The risk of methane emissions is substantial: it has contributed to nearly half of net global warming.
The good news is that future emissions can be cut significantly. Methane solutions that are currently available, combined with additional measures that target priority development goals, can cut 45% of human-caused methane emissions by 2030, equivalent to about 180 million tonnes per year (Mt/yr).
This translates into 0.28°C in avoided warming between 2040 and 2070 along with 255,000 premature deaths being avoided due to rising ozone concentrations.
|Sector||Avoided Warming |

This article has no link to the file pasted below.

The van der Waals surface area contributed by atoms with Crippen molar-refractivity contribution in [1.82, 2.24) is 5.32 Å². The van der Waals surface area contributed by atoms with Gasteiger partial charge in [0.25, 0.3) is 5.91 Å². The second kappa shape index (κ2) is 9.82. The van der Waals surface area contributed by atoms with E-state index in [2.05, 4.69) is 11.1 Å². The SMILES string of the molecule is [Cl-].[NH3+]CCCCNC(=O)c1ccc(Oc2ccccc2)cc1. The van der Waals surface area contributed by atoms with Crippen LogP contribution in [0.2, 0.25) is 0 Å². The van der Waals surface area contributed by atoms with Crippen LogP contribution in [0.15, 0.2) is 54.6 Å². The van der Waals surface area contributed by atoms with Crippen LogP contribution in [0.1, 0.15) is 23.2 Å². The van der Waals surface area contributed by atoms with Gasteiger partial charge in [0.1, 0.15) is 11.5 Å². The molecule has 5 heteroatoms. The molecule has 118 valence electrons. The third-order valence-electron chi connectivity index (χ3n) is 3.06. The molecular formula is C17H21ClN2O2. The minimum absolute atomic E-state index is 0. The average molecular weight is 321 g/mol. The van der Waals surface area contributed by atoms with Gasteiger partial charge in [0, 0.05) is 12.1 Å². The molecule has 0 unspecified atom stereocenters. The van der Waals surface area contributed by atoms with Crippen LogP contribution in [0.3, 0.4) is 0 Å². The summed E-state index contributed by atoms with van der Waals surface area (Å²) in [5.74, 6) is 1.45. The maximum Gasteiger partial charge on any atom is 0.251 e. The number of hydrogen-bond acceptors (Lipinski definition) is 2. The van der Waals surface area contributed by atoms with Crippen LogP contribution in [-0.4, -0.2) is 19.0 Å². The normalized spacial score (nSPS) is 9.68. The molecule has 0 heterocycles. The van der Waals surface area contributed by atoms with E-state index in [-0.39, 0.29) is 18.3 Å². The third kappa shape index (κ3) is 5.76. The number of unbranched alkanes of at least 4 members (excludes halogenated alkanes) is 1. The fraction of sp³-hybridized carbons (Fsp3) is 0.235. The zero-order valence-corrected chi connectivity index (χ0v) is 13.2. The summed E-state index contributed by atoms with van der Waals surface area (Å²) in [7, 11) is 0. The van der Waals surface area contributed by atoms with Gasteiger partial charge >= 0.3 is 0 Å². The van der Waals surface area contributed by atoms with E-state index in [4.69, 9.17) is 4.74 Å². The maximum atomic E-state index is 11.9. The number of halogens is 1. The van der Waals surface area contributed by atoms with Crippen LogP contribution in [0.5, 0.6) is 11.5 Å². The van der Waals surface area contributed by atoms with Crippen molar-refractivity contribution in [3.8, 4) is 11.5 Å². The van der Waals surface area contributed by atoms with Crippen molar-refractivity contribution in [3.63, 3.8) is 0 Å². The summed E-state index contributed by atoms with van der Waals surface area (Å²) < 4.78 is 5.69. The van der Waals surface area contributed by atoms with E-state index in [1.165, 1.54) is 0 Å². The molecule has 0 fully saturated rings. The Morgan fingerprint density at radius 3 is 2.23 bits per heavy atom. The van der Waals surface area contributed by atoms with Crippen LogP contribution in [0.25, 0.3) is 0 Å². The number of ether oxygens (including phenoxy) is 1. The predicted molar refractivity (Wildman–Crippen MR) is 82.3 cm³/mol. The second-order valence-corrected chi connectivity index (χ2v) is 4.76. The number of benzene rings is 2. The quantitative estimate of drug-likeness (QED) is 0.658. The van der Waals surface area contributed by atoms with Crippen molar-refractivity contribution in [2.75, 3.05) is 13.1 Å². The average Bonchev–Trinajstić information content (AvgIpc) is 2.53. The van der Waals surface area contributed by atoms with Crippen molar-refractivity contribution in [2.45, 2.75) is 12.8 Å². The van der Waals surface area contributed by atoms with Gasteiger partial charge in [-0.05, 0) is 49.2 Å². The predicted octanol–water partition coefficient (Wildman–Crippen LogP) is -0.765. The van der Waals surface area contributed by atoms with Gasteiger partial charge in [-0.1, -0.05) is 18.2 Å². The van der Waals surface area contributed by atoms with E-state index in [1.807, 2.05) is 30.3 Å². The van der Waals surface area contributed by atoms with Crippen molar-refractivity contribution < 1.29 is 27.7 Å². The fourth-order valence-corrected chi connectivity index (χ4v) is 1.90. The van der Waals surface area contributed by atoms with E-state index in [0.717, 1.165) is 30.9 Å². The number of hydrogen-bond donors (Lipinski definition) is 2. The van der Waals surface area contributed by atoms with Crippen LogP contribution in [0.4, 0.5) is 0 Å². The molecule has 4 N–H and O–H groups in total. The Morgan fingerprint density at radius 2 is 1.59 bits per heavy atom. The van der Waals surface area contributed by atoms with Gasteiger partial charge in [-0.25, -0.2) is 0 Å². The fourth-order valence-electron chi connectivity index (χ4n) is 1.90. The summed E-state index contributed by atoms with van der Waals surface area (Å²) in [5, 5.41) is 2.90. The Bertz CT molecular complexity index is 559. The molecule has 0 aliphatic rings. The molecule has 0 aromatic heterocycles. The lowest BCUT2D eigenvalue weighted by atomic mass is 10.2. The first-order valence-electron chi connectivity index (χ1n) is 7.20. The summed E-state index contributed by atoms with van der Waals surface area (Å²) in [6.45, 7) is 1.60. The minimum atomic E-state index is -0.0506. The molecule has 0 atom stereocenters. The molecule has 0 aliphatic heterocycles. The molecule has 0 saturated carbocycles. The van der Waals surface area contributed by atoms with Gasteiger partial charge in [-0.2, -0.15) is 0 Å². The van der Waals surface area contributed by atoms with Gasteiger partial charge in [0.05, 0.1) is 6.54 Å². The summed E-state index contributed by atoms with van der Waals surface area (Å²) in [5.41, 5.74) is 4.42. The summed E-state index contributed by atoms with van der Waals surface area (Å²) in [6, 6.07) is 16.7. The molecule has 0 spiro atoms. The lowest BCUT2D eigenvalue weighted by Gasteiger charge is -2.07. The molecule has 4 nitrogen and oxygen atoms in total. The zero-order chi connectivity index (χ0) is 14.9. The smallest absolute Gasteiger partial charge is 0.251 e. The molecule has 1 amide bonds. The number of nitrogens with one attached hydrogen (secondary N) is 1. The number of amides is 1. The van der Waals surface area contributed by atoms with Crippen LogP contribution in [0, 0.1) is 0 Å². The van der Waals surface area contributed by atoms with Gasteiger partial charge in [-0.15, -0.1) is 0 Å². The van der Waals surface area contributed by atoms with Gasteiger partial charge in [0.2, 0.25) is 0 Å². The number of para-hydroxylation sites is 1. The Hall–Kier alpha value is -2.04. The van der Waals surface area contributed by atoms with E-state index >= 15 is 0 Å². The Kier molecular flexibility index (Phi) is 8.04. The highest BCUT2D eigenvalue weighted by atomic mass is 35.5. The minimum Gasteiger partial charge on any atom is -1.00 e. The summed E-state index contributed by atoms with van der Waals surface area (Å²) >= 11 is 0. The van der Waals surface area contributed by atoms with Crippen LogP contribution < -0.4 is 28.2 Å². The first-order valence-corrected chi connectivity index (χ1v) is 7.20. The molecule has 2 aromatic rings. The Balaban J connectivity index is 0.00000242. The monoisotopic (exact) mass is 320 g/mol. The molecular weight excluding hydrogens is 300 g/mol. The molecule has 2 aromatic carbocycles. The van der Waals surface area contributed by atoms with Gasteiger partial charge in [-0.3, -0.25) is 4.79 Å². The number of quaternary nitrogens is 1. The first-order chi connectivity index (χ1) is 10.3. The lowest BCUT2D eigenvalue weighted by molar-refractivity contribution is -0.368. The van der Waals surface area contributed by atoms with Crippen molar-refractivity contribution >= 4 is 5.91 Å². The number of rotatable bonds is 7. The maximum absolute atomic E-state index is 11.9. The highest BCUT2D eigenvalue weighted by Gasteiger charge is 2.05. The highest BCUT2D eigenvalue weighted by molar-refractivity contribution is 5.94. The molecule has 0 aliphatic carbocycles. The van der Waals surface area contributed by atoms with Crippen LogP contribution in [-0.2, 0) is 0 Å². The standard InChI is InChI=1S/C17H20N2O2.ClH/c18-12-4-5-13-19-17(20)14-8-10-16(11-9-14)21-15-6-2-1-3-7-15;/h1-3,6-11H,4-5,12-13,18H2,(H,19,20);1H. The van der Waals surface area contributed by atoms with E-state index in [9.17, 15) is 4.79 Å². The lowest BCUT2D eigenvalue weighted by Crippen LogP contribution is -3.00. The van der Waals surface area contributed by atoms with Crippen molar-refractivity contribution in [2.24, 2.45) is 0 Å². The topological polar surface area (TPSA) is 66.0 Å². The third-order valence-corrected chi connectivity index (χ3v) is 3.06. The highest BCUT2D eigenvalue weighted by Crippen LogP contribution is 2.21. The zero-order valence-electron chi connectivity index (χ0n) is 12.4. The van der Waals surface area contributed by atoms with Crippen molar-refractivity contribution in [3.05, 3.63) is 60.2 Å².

2040 - 2070
|Avoided Premature Deaths |
due to Ozone Per Year
|Avoided Crop Losses|
|Fossil Fuels||0.09°C||80,000||8 Mt/yr|
Source: UN Environment Programme
On top of this, 26 million tonnes of crop losses could be avoided each year—equal to about 10% of America’s total food production annually—by utilizing these combined reduction measures.
Methane Mitigation Potential by Sector
As a noxious greenhouse gas, methane is often found in livestock emissions, landfills, and natural gas. For these reasons, the agricultural, waste, and fossil fuel sectors produce the most methane emissions annually.
Where do the largest opportunities lie in mitigating emissions?
The waste sector presents an opportunity to reduce 29-36 million tonnes of methane emissions annually. The vast majority—80% of landfill emissions and 70% of wastewater methane emissions—can potentially be mitigated by 2030 with technologies that are technically feasible today.